Hegel on Self-Consciousness: Desire and Death in the Phenomenology of Spirit

Overview

In the most influential chapter of his most important philosophical work, the Phenomenology of Spirit, Hegel makes the central and disarming assertions that "self-consciousness is desire itself" and that it attains its "satisfaction" only in another self-consciousness. Hegel on Self-Consciousness presents a groundbreaking new interpretation of these revolutionary claims, tracing their roots to Kant's philosophy and demonstrating their continued relevance for contemporary ...

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Hegel on Self-Consciousness: Desire and Death in the Phenomenology of Spirit

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Overview

In the most influential chapter of his most important philosophical work, the Phenomenology of Spirit, Hegel makes the central and disarming assertions that "self-consciousness is desire itself" and that it attains its "satisfaction" only in another self-consciousness. Hegel on Self-Consciousness presents a groundbreaking new interpretation of these revolutionary claims, tracing their roots to Kant's philosophy and demonstrating their continued relevance for contemporary thought.

As Robert Pippin shows, Hegel argues that we must understand Kant's account of the self-conscious nature of consciousness as a claim in practical philosophy, and that therefore we need radically different views of human sentience, the conditions of our knowledge of the world, and the social nature of subjectivity and normativity. Pippin explains why this chapter of Hegel's Phenomenology should be seen as the basis of much later continental philosophy and the Marxist, neo-Marxist, and critical-theory traditions. He also contrasts his own interpretation of Hegel's assertions with influential interpretations of the chapter put forward by philosophers John McDowell and Robert Brandom.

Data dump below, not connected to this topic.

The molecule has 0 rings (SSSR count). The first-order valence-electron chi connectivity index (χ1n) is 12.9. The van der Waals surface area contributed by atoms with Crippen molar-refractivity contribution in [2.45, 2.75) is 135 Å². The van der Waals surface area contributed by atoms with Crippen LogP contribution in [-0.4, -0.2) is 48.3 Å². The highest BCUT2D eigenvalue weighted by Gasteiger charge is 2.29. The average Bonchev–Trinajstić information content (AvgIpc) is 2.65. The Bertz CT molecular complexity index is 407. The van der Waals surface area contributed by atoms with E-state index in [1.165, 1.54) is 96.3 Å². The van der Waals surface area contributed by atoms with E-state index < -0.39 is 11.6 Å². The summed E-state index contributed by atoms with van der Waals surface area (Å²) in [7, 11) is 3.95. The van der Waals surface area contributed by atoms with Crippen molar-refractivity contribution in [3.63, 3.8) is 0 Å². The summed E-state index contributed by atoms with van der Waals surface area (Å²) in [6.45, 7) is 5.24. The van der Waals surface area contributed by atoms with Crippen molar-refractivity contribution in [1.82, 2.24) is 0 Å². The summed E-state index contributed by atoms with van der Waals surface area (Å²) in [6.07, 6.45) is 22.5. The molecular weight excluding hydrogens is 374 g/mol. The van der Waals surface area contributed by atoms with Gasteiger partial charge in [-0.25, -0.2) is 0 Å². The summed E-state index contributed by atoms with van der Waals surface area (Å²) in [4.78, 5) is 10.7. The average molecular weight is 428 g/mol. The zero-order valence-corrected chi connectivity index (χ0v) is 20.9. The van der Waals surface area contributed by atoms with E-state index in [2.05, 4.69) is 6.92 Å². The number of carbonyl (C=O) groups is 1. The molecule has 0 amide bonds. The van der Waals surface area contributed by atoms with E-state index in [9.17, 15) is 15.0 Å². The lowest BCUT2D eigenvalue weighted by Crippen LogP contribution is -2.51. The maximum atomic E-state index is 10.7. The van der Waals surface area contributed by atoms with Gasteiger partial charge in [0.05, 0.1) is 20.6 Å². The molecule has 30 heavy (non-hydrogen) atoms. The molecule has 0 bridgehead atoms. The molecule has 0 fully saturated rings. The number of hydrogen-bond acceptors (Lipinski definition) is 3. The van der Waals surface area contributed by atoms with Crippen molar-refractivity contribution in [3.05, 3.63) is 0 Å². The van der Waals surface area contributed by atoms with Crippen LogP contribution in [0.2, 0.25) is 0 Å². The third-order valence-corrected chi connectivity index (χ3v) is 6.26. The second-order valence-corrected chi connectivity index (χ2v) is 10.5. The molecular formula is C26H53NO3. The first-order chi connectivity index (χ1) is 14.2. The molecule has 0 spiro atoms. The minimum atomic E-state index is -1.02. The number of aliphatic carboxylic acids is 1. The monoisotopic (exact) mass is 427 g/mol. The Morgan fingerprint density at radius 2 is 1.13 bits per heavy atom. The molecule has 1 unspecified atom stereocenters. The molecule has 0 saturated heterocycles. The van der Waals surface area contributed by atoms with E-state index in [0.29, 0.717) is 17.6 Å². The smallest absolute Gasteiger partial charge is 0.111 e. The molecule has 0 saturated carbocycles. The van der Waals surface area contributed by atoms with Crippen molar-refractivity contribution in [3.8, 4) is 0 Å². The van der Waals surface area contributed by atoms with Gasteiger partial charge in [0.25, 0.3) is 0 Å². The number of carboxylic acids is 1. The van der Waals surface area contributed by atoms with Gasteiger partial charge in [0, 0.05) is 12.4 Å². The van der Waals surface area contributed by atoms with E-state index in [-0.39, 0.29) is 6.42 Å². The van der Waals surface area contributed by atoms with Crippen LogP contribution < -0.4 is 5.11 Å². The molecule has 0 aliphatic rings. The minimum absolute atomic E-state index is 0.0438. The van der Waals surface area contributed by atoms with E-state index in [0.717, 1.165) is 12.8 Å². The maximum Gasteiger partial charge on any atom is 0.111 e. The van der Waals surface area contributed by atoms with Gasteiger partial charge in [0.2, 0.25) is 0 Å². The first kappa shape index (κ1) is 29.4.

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Editorial Reviews

Choice
Pippin, one of the finest contemporary scholars on Kant and post-Kantian German idealism, presents here two essays that focus on two of Hegel's claims—that self-consciousness is desire itself, and that it finds its satisfaction only in others. . . . Pippin's essays provide a skillful interpretation of one of the most important parts of Hegel's corpus, and illuminate Phenomenology of Spirit as well as historical and contemporary interpretations of Hegel's account of self-consciousness.
Philosophy in Review
This book should appeal to readers interested in the Phenomenology of Spirit, especially graduate students and researches who wish to understand the contemporary significance of Hegel's account of self-consciousness for McDowell and Brandom. Pippin has provided a lucid reading of these very dense passages. Regardless of whether one agrees with Pippin's reading, it will prove difficult for Hegel scholars to ignore.
— Corey McCall
Philosophy in Review - Corey McCall
This book should appeal to readers interested in the Phenomenology of Spirit, especially graduate students and researches who wish to understand the contemporary significance of Hegel's account of self-consciousness for McDowell and Brandom. Pippin has provided a lucid reading of these very dense passages. Regardless of whether one agrees with Pippin's reading, it will prove difficult for Hegel scholars to ignore.